WASHINGTON (Reuters) - Donald Trump became the first U.S. president to attend the annual March for Life in Washington on Friday, unleashing a fierce attack on his Democratic rivals during a rally in an election-year show of support for opponents of abortion rights.
“Unborn children have never had a stronger defender in the White House,” the Republican president told thousands of cheering people at the rally, touting his anti-abortion policies and his appointments of conservatives to the federal judiciary including Supreme Court Justices Brett Kavanaugh and Neil Gorsuch.
Demonstrators from around the country converged on a cool, overcast day in the U.S. capital for the event held annually around the anniversary of the Supreme Court’s landmark 1973 Roe v. Wade decision that recognized a woman’s constitutional right to an abortion and legalized the procedure nationwide. Many high school and college students joined in the rally.
Trump, seeking re-election on Nov. 3, addressed the event in the midst of his impeachment trial in the U.S. Senate on charges passed by the Democratic-led House of Representatives. While not mentioning impeachment, he assailed congressional Democrats on abortion policy. Trump drew loud applause from the crowd.
Among his most loyal political supporters are evangelical Christians, who strongly oppose abortion rights. The event took on aspects of a campaign rally, with Trump lashing out at his political opponents and some in the crowd chanting “Four More Years!”
“Sadly, the far left is actively working to erase our God-given rights, shut down faith-based charities, ban religious believers from the public square and silence Americans who believe in the sanctity of life,” Trump said. “They are coming after me because I am fighting for you. And we are fighting for those who have no voice, and we will win.”
“Democrats have embraced the most radical and extreme positions taken and seen in this country for years and decades and you could even say for centuries. Nearly every top Democrat in Congress now supports taxpayer-funded abortion all the way up until the moment of birth,” Trump said, eliciting boos and jeers from the crowd.
Trump, who years earlier had supported abortion rights, cast himself as a committed abortion opponent on religious grounds.
“We know that every human soul is divine and ever human life, born and unborn, is made in the holy image of almighty God,” Trump said.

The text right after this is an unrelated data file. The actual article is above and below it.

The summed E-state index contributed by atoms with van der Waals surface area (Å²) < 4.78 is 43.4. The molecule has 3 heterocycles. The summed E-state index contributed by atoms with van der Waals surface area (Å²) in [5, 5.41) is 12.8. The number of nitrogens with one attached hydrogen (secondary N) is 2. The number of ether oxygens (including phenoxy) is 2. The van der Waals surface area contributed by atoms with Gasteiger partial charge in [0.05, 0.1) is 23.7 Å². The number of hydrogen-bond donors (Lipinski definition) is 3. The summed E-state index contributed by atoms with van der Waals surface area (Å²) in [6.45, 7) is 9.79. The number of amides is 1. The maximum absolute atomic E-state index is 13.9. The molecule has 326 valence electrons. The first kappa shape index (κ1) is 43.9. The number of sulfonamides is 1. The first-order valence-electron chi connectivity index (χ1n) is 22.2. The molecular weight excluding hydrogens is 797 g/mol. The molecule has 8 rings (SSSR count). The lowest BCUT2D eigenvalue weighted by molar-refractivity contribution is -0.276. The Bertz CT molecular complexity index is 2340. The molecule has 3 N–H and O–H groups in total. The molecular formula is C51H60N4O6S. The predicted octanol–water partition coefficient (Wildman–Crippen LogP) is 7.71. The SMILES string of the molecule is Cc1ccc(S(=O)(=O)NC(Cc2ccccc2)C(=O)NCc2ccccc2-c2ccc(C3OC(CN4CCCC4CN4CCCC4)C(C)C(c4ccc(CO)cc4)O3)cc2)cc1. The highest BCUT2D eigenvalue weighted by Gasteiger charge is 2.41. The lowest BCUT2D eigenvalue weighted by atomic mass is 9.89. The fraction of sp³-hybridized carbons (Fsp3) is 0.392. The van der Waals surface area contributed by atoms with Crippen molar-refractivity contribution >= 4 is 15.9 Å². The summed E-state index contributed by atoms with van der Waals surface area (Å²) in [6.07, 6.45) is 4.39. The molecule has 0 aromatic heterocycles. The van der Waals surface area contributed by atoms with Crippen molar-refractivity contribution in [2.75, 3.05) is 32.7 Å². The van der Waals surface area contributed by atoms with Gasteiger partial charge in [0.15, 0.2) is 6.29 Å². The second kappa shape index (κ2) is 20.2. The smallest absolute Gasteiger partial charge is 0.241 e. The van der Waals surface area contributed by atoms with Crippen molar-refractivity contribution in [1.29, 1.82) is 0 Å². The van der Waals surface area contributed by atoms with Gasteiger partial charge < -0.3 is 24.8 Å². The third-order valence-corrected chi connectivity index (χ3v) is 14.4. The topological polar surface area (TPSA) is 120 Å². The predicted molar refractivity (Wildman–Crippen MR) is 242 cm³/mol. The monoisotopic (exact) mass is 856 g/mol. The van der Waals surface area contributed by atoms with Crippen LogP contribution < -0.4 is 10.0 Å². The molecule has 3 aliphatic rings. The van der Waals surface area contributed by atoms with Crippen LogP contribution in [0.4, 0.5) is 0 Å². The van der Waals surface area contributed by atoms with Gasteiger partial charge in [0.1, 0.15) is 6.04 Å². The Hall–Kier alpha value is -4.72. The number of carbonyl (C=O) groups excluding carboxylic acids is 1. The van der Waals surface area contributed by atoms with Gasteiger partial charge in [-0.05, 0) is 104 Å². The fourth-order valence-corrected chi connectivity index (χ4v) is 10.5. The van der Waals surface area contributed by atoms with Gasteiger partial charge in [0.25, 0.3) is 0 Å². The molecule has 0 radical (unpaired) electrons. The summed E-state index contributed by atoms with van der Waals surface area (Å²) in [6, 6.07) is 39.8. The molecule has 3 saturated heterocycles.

Trump vowed during the 2016 presidential campaign to appoint justices who would overturn Roe v. Wade.
Abortion remains one of the most divisive issues in the United States. About 58% of U.S. adults say abortion should be legal in most or all cases, according to a Reuters/Ipsos poll last year.
Past U.S. presidents have opted to stay away from the march, though Republicans Ronald Reagan and George W. Bush both previously delivered remarks to the rally remotely.
The Supreme Court on March 4 will hear arguments in a major case concerning the legality of abortion clinic regulations in Louisiana that could lead to new curbs on access to the procedure. The case will test the willingness of the court, which has a 5-4 conservative majority that includes Trump’s two appointees, to uphold Republican-backed abortion restrictions being pursued in numerous conservative states.
Some at the rally held signs with slogans including “Baby Holocaust,” “Most Pro-Life President Ever,” “Stop Killing Babies” and “I Am The Pro-Life Generation.” Many were from religious groups and conservative nonprofit organizations.
Among them was Anne Fitzgerald, 44, who said that at age 21 she gave up her daughter for adoption so she could finish college. She now runs Days of Tears, a Virginia nonprofit that advocates against abortion, and said she was marching to help women recognize “that in the moment of a decision between raising or aborting a child, adoption is a viable option.”
Fitzgerald said she was at first skeptical of Trump’s stance on abortion, but is proud he turned out to be “strong ally”.
Outside the Supreme Court, anti-abortion demonstrators in the march were met by abortion rights activists, some of whom held signs saying “Keep abortion safe and legal” and “Safe abortion is a human right.” There were also some activists backing Trump’s removal from office.
Emily Goodman, 33, who stood with several fellow supporters of abortion rights during the march, said the event “reeks of a form of religious fundamentalism.”
“What the pro-life advocates seem to be focused on is bussing in young people with signs to declare that their side of the argument is right and no other opinion matters,” said Goodman, who volunteers for a Washington-based nonprofit organization. “I wish there was a conversation today, involving two sides, focused on a woman’s ability to both hold her view on abortion yet not impose that view onto another.”
Trump delivered remarks by video at the 2019 march. Vice President Mike Pence attended the event in person last year.
Reporting by Katanga Johnson, Diane Bartz, Lawrence Hurley and Jeff Mason in Washington, and Gabriella Borter in New York; Writing by Gabriella Borter and Daniel Wallis; Editing by Will Dunham